Denis Adam memorial concert

A celebration to honour Denis Adam’s outstanding contributions to art and culture in New Zealand was held at the New Zealand School of Music - Te Kōkī last week.

Over 100 guests joined Denis’ wife Verna in the Adam Concert Room to pay tribute to Denis, who died in October at the age of 94, and the rich cultural legacy he leaves behind. Tributes were given on behalf of the family, the University, the Adam Art Gallery, the New Zealand Symphony Orchestra and the Adam Foundation.

A philanthropist and passion arts advocate, Denis, together with Verna, initially established the Adam Foundation in 1975 to manage their growing collection of art. The Foundation's activities later extended to supporting a number of arts initiatives in New Zealand, with a particular focus on emerging artists.

Through the Adam Foundation, Denis and Verna made generous donations to establish the Adam Art Gallery and the Adam Concert Room which was the genesis of their philanthropic support of the university.They also fund the Adam Foundation Prize for Creative Writing, given to the top MA Creative Writing (poetry, fiction and creative nonfiction) student each year at the International Institute of Modern Letters. Most recently, the Adam Foundation confirmed a significant gift towards the national music centre.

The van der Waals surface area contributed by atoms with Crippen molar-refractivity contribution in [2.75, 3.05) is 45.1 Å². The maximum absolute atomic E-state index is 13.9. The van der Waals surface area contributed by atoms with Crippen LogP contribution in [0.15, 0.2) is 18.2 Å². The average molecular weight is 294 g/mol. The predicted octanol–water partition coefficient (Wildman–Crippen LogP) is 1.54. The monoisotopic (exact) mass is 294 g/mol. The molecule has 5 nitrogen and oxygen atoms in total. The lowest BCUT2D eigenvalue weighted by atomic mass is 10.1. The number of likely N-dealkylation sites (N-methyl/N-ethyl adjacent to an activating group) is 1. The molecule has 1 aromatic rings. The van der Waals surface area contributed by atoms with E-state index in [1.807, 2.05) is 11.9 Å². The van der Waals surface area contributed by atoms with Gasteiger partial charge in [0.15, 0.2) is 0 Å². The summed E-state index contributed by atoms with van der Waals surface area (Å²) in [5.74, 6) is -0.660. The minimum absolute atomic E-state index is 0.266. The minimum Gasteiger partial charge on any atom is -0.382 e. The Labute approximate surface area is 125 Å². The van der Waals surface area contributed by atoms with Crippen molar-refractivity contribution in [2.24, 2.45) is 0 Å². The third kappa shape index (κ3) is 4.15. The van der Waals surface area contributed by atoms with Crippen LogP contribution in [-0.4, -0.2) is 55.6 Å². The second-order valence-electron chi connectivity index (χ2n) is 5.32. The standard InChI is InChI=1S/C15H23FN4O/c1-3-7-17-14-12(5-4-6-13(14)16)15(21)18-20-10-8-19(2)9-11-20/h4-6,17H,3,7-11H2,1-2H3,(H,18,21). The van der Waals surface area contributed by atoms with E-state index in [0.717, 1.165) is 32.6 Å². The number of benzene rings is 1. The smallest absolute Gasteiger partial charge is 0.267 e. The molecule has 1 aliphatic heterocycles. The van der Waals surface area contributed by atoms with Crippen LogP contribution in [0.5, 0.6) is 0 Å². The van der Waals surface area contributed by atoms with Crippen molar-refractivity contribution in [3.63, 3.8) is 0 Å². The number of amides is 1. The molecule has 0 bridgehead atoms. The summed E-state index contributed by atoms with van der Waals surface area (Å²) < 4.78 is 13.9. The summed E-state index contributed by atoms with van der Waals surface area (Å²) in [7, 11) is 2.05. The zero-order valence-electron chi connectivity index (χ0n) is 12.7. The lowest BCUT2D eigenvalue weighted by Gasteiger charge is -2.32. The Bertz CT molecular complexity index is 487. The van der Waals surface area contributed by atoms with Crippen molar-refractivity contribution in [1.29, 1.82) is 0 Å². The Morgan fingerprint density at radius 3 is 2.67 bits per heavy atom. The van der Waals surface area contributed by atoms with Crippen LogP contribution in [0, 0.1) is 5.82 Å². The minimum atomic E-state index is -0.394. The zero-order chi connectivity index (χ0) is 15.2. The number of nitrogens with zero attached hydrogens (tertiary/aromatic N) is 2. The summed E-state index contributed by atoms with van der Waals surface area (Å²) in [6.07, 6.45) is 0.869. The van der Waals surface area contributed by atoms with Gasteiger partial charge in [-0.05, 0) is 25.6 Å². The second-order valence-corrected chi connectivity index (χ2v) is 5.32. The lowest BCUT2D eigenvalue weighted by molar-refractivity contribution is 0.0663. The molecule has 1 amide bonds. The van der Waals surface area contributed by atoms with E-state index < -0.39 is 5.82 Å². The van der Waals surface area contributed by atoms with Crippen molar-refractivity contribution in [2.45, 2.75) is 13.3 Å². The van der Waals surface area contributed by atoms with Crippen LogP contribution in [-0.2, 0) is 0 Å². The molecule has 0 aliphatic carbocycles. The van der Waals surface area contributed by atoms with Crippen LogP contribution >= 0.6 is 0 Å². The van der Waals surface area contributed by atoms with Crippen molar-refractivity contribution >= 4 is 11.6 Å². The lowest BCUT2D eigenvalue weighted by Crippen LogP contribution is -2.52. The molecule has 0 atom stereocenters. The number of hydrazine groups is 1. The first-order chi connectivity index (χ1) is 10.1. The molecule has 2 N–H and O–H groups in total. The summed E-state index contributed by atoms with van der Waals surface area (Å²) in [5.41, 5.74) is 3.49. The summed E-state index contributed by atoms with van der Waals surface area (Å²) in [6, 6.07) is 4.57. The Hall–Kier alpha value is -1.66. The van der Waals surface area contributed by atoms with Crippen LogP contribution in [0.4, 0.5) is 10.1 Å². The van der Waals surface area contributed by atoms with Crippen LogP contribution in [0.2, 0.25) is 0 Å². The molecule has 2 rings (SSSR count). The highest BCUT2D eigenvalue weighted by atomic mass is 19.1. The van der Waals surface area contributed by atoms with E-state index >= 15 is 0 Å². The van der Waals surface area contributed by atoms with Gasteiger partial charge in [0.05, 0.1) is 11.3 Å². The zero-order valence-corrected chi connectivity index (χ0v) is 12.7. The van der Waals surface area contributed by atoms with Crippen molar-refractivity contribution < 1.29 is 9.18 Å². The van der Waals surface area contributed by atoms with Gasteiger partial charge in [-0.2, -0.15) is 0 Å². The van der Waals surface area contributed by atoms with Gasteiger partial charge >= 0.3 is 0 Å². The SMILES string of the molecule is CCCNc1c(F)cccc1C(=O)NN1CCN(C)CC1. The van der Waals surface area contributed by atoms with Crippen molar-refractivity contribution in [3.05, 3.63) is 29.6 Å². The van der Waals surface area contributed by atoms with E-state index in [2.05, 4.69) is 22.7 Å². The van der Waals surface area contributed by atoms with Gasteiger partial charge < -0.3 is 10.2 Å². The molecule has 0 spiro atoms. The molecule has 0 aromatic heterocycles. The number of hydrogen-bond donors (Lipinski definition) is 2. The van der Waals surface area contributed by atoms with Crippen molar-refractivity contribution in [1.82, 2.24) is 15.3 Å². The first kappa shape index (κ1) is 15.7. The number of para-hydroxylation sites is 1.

The Adam Concert Room was chosen for the memorial by Verna as the venue where the Adams held their 50th wedding anniversary celebrations, and as an outstanding space for musical performance, used as the main auditorium at the New Zealand School of Music—Te Kōkī. Guests heard performances from the Te Kōkī Trio, including a personal tribute from Inbal Megiddo (an Adam Cello award recipient) who performed a kaddish, a Jewish mourning prayer, and the New Zealand Symphony Orchestra who played a repertoire put together by NZSO’s artistic director, Lucrecia Colominas, including John Zorn’s arrangement of Kol Nidre.

Vice-Chancellor Professor Grant Guilford shared the University’s deep appreciation for the generosity and support of Denis and Verna over a number of decades, which has had enormous benefit to our community.

“Denis leaves behind an enduring legacy for Victoria University of Wellington, and a legacy of opportunity and inspiration for people throughout this country.”